Hundreds of North Caucasians Have Joined the Ranks of Syria’s Rebels

Publication: Eurasia Daily Monitor Volume: 10 Issue: 166

Foreign fighters in Syria (Source:

Following Syrian Foreign Minister Walid Muallem’s September 9 visit to Moscow at the invitation of Russian Foreign Minister Sergei Lavrov (, the issue of the involvement of Chechens in the Syrian war once again came to the fore.

At a press conference, Muallem insisted that his country is fighting not against the opposition, but foreign terrorists—who, he claimed, are being armed and trained by Turkey. “People from the Caucasus and Chechnya are among the terrorists,” he said. “Turkey trains terrorists from 83 countries” (

Then, at a meeting with State Duma Speaker Sergei Naryshkin, Muallem again alleged that people from the Caucasus were among those who had infiltrated Syria from Turkey ( Against the backdrop of these statements, another irresponsible article appeared in the Russian newspaper Nezavisimaya Gazeta, headlined “The Syrian Beachhead of the North Caucasian Militants” ( The author of the article, citing the notorious head of the website, Marat Musin, asserted that the number of militants from Russia in Syria has reached 4,000. According to Musin, ethnic Kyrgyz meet the militants who arrive from Turkey, and the majority of militants arriving in Syria are Azerbaijanis. Thus, Shi’ite Azeris are putatively going to Syria to fight against Shi’ite Syrians. Reading Musin’s writings, one acquires the impression that the analyst is describing the military actions in the North Caucasus, not in Syria. The author uses the same rhetorical tools for Syria that the Russian government has used for the North Caucasus—“counter-terrorist operation against foreign terrorists,” “Syrian army and people’s militia,” “paid foreign mercenaries,” etc.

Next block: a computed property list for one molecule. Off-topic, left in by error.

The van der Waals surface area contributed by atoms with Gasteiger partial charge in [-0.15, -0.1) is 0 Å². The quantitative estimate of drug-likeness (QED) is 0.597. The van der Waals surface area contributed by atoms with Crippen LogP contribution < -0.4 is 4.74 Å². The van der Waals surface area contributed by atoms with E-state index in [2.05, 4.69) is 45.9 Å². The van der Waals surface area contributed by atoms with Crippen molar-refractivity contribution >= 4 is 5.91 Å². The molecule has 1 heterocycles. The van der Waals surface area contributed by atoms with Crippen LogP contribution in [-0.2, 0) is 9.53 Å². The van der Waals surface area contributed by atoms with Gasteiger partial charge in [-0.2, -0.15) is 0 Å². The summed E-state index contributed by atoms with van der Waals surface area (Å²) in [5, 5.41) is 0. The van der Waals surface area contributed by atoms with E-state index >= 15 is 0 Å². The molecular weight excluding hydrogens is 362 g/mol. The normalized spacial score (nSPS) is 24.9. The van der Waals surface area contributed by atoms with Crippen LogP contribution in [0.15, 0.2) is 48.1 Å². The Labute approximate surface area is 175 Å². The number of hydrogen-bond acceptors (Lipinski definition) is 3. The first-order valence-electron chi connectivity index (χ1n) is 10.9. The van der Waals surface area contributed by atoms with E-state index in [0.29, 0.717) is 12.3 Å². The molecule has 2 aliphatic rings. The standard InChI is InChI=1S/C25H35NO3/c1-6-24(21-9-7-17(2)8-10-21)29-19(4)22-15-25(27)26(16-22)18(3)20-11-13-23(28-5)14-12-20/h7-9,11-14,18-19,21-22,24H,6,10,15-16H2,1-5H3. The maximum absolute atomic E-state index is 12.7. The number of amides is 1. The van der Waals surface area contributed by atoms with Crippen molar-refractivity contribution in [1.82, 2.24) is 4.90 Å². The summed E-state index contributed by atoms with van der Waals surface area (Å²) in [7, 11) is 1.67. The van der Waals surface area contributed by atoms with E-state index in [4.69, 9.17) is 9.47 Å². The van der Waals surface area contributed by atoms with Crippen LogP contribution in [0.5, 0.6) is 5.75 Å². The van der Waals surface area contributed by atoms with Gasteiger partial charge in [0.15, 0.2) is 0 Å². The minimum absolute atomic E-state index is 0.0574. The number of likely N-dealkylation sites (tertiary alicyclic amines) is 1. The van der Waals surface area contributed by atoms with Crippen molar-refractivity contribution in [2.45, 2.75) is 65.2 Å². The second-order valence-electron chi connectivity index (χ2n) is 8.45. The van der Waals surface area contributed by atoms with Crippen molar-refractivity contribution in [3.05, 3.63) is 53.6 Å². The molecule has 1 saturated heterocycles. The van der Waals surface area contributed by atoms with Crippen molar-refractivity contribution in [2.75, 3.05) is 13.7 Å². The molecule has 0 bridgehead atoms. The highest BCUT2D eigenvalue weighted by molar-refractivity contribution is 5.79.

It was not an accident that during the Syrian minister’s visit, the Russian media announced that a Chechen militant, Aslan Sigauri, was located in Syria. Sigauri was once arrested by Russia’s Federal Security Service (FSB) for an alleged attempt to blow up the main building of Moscow State University. In 2011, the Russian security services included Sigauri (a.k.a. Variev) on their list of the 52 most dangerous rebels in the North Caucasus capable of launching an attack in any part of Russia ( This example was supposed to demonstrate the face of the foreign militants in Syria.